II. THE SOUL'S STRENGTH. "Finally, my brethren, be strong in the Lord, and in the power of his might." The soul requires tremendous strength to grapple successfully with these mighty spirits of evil. What is the strength required? It is nothing less than Divine. It is to be strong in the Lord, and in the power of his might. But what kind of Divine strength is required, for strength of all kind is from the Lord? Is it muscular? No. Samson, with his Herculean physical force, fell beneath these spirits; an evil genius touched him, and the giant fell as a child. Is it mental? No. Men of the greatest intellect and of the loftiest genius have not been able to stand for a moment before these spirits. It is not by this "might or this power" that souls can stand before these infernal hosts. It is moral strength.

1. The strength of faith in the Absolute. Faith in that which changes not, which is true to man as man, which is independent of times and circumstances - faith in the Everlasting. With this faith men participate in the omnipotence of God, work wonders, and dare the universe. Men, through this faith, have "subdued kingdoms," etc.

2. The strength of love for the supremely good. Love, when it is fastened even upon the frail and the imperfect, gives strength to the soul - strength to nerve a mother for the most trying services, strength to brace a patriot for the thunders of the battle. But when centered upon the eternally Good, its strength is increased a thousandfold; it gives the soul a power that "never faileth," a power that "endureth all things."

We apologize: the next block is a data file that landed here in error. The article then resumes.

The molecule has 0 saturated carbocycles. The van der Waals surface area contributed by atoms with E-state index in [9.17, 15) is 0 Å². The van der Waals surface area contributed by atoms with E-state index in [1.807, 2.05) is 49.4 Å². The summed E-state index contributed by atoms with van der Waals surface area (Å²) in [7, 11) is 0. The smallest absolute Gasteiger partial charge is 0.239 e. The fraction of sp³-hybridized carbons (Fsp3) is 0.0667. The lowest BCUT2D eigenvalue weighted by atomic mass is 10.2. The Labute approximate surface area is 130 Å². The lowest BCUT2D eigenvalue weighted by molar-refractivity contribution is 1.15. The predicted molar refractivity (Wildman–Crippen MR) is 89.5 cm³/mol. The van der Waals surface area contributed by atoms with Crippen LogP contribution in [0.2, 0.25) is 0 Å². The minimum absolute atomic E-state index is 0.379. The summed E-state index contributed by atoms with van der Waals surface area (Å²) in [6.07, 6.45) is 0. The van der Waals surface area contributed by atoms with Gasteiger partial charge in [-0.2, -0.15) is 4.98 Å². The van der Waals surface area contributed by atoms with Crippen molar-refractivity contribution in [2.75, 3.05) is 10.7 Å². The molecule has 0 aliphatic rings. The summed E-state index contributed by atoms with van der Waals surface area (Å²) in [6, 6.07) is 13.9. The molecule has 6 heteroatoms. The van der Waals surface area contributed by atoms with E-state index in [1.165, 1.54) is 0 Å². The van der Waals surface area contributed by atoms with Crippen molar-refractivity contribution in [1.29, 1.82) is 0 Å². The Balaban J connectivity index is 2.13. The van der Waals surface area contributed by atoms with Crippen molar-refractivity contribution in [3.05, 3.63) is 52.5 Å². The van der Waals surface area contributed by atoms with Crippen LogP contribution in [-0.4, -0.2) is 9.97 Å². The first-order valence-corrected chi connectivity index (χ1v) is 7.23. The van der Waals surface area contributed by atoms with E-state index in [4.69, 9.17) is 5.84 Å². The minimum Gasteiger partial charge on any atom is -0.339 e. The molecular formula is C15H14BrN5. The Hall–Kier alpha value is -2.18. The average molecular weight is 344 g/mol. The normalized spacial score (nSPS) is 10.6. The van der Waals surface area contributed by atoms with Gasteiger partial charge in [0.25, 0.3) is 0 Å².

3. An invincible attachment to the right. To "be strong in the Lord" is to be strong in sympathy with the right. It is to prefer the right with hell to the wrong with heaven. It is this moral strength alone that will enable us to "stand against the wiles of the devil," and to battle successfully with the host of wickedness. This strength makes a man more than a conqueror, enables him to glory in tribulation and shout triumphantly in the agonies of death.

III. THE SOUL'S WEAPONS. The panoply is here described. It consists of two parts - the defensive and the offensive implements.

1. The defensive implements. What is the defensive? "Truth." This is the girdle which belts the loins with strength, and binds all the other parts of the panoply together so as to protect all the vital parts. "Righteousness." This is the" breastplate." The man who lacks integrity can offer no successful defense to the foe; the dishonest man is vulnerable at every point. "The gospel of peace." This, like the boot of the old Roman conqueror, makes the soldier firm in his step and terrible in the echo of his tread. "Faith." This is the "shield," protecting the whole body. Faith, not in creeds, but in Christ, is the true shield of moral soldiership. "Salvation" - that is, the hope of salvation. This is the "helmet." As the helmet guarded the head of the Roman soldier, the hope of salvation protects the soul. Let despair come, and the head of the soul is wounded and the whole system endangered.

2. The offensive. What is the offensive? "The sword of the Spirit." The true soul has not only to stand its ground, to maintain its position, to keep its territory, but to advance, to extend its boundaries, to prosecute an invasion; it is to conquer all other souls to Christ, and the weapon is the "Word of God." This is the sword by which the Christian soldier has to cut his way from soul to soul through the whole world: "For the Word of God is quick and powerful, and sharper than any two-edged sword," etc. (Hebrews 4:12). God's Word is the truth that slays error, the love that slays selfishness, the right that slays the wrong, the happiness that slays the misery of the world.